Central nervous system control of energy balance affects susceptibility to obesity and diabetes, but how fatty acids, malonyl-CoA, and other metabolites act at this site to alter metabolism is poorly understood. Pharmacological inhibition of fatty acid synthase (FAS), rate limiting for de novo lipogenesis, decreases appetite independently of leptin but also promotes weight loss through activities unrelated to FAS inhibition. Here we report that the conditional genetic inactivation of FAS in pancreatic β cells and hypothalamus produced lean, hypophagic mice with increased physical activity and impaired hypothalamic PPARα signaling. Administration of a PPARα agonist into the hypothalamus increased PPARα target genes and normalized food intake. Inactivation of β cell FAS enzyme activity had no effect on islet function in culture or in vivo. These results suggest a critical role for brain FAS in the regulation of not only feeding, but also physical activity, effects that appear to be mediated through the provision of ligands generated by FAS to PPARα. Thus, 2 diametrically opposed proteins, FAS (induced by feeding) and PPARα (induced by starvation), unexpectedly form an integrative sensory module in the central nervous system to orchestrate energy balance. IntroductionHigher organisms adapt to changes in energy needs by assimilating peripheral hormonal and nutritional cues and integrating them in the central nervous system (1, 2). Even subtle defects in this system have deleterious consequences since modest excess weight in humans is associated with increased mortality (3, 4). The most thermodynamically efficient strategy for weight loss is appetite suppression, a difficult goal given the diversity of factors regulating food intake, ranging from amines and peptides to metabolites and fatty acids (reviewed in ref. 5).Fatty acid metabolism affects feeding behavior. Malonyl-CoA, an intermediary substrate controlling fatty acid flux, and carnitine palmitoyltransferase-1 (CPT-1), which allows fatty acids access to mitochondria for β-oxidation, have been independently implicated in regulating appetite (6, 7). Pharmacological inhibition of fatty acid synthase (FAS), the multifunctional enzyme that utilizes malonyl-CoA for the first committed step in fatty acid biosynthesis (8), with the compound C75 produces anorexia and weight loss in mice in the setting of increased malonyl-CoA (9). However, recent studies indicate that these effects on malonyl-CoA alone may not be sufficient to induce anorexia, as C75 also has an impact on the sympathetic nervous system and metabolic mediators, including PPARα and PPARγ coactivator-1 α (PGC1α) (10, 11). In addition,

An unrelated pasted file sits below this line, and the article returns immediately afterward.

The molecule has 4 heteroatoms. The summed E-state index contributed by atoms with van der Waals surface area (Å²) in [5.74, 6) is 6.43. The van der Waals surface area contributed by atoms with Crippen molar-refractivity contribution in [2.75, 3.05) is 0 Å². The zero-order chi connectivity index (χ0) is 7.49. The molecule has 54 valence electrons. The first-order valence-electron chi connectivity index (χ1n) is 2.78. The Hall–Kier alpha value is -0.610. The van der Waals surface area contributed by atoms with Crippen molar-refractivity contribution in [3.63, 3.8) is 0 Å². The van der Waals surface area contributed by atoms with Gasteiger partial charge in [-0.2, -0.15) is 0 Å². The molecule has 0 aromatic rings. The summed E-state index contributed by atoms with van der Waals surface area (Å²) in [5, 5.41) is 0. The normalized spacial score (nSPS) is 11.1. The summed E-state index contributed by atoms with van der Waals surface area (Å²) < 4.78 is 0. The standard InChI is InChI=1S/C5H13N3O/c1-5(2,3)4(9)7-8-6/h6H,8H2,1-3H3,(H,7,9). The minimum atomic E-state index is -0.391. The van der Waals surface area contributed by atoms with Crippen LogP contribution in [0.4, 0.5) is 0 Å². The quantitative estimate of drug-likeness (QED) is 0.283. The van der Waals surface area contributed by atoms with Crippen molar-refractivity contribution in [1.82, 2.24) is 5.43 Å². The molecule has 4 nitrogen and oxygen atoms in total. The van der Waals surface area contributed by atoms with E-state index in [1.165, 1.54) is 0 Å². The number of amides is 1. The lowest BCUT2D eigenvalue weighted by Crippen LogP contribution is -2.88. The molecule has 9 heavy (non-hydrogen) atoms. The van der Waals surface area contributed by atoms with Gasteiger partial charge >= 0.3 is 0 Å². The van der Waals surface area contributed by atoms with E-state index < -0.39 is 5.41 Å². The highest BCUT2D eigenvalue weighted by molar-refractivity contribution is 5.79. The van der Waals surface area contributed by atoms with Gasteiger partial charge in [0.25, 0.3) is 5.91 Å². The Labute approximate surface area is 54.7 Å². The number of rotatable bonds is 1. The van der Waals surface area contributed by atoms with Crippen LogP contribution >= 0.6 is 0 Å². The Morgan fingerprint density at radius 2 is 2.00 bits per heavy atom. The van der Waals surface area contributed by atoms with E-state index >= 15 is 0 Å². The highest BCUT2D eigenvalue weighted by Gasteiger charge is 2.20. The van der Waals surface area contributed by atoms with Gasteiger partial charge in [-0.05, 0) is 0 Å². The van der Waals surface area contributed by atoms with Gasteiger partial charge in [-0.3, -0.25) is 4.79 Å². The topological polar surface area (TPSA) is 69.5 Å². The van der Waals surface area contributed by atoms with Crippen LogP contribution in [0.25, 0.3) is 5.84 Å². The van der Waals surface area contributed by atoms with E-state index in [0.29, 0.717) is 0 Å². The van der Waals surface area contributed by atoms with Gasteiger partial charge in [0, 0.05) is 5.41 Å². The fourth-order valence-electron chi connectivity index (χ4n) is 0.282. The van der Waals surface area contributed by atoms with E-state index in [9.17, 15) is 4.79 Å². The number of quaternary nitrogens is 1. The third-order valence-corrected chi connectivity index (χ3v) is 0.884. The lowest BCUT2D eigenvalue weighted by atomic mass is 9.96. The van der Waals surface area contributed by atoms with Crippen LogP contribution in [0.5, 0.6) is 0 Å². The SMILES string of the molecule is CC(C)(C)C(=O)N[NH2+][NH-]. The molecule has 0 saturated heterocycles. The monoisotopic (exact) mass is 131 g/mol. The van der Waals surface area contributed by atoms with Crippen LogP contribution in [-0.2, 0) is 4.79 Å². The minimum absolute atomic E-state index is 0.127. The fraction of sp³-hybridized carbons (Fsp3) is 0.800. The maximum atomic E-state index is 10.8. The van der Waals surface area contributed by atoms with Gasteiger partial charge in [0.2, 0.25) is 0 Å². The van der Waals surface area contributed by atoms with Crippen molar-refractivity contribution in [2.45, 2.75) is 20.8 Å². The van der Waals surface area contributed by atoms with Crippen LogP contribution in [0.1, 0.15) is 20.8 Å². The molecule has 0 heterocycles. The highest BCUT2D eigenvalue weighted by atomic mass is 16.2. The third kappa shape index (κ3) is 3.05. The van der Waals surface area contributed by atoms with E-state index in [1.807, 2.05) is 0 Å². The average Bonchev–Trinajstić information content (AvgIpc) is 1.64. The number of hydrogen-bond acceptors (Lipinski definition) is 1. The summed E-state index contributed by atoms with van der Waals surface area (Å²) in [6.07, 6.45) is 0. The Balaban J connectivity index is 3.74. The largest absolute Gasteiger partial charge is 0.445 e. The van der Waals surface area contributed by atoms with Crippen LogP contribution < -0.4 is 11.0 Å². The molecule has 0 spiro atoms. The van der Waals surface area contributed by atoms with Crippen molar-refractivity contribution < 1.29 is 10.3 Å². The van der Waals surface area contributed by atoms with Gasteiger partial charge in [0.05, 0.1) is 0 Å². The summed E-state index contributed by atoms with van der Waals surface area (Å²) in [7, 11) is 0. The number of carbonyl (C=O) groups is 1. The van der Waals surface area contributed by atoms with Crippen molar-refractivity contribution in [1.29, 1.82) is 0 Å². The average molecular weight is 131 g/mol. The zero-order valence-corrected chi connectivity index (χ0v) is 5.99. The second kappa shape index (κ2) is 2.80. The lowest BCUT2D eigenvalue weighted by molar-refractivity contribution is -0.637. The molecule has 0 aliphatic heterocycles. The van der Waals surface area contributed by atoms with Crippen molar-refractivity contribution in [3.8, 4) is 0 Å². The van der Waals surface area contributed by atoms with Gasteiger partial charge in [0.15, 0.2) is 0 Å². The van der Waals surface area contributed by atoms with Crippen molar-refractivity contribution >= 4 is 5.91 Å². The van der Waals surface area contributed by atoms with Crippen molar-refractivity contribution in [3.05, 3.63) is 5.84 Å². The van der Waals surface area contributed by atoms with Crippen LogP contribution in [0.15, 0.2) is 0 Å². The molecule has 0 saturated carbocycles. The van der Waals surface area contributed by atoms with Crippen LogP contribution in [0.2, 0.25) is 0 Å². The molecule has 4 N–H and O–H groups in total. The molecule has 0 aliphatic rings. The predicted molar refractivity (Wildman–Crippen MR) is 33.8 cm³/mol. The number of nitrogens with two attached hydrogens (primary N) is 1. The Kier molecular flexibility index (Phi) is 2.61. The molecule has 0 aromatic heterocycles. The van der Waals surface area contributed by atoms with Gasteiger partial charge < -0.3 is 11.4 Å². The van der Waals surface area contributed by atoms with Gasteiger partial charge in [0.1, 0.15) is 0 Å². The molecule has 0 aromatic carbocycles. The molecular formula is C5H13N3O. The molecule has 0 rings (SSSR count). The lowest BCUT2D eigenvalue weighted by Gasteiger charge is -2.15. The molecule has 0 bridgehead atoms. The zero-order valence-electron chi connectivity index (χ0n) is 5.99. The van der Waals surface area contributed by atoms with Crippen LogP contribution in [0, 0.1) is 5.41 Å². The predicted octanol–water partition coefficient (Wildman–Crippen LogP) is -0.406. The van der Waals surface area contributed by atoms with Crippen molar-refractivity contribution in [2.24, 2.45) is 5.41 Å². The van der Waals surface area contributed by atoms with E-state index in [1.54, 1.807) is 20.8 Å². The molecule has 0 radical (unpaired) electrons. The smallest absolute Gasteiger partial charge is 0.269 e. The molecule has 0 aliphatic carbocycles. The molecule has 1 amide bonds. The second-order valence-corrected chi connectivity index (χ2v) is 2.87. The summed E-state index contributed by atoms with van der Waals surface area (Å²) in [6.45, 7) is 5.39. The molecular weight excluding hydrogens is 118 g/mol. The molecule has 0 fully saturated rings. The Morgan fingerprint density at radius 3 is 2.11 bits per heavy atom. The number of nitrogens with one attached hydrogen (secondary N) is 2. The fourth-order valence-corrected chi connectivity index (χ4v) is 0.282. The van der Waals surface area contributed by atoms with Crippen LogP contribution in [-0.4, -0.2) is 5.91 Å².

Dietary fat promotes pathological insulin resistance through chronic inflammation1–3. Macrophage inactivation of inflammatory proteins improves diet-induced diabetes4, but how nutrient-dense diets induce diabetes is unknown5. Membrane lipids affect the innate immune response6, which requires domains7 that influence high-fat diet (HFD)-induced chronic inflammation8,9 and alter cell function based on phospholipid composition10. Endogenous fatty acid synthesis, mediated by fatty acid synthase (FAS)11, affects membrane composition. Here we show that macrophage FAS is indispensable for dietinduced inflammation. Deleting FAS in macrophages prevents diet-induced insulin resistance, adipose macrophage recruitment, and chronic inflammation in mice. FAS deficiency alters membrane order and composition, impairing retention of plasma membrane cholesterol, as well as disrupting Rho GTPase trafficking required for cell adhesion, migration, and activation. Expressing a constitutively active Rho GTPase restored inflammatory signaling. Exogenous palmitate partitioned to different pools than endogenous lipids and did not rescue inflammatory signaling. However, exogenous cholesterol as well as other planar sterols rescued signaling, and exogenous cholesterol restored FAS-induced perturbations in membrane order. Endogenous fat production in macrophages is necessary for exogenous fat-induced insulin resistance by creating a receptive environment at the plasma membrane for assembly of cholesterol-dependent signaling networks.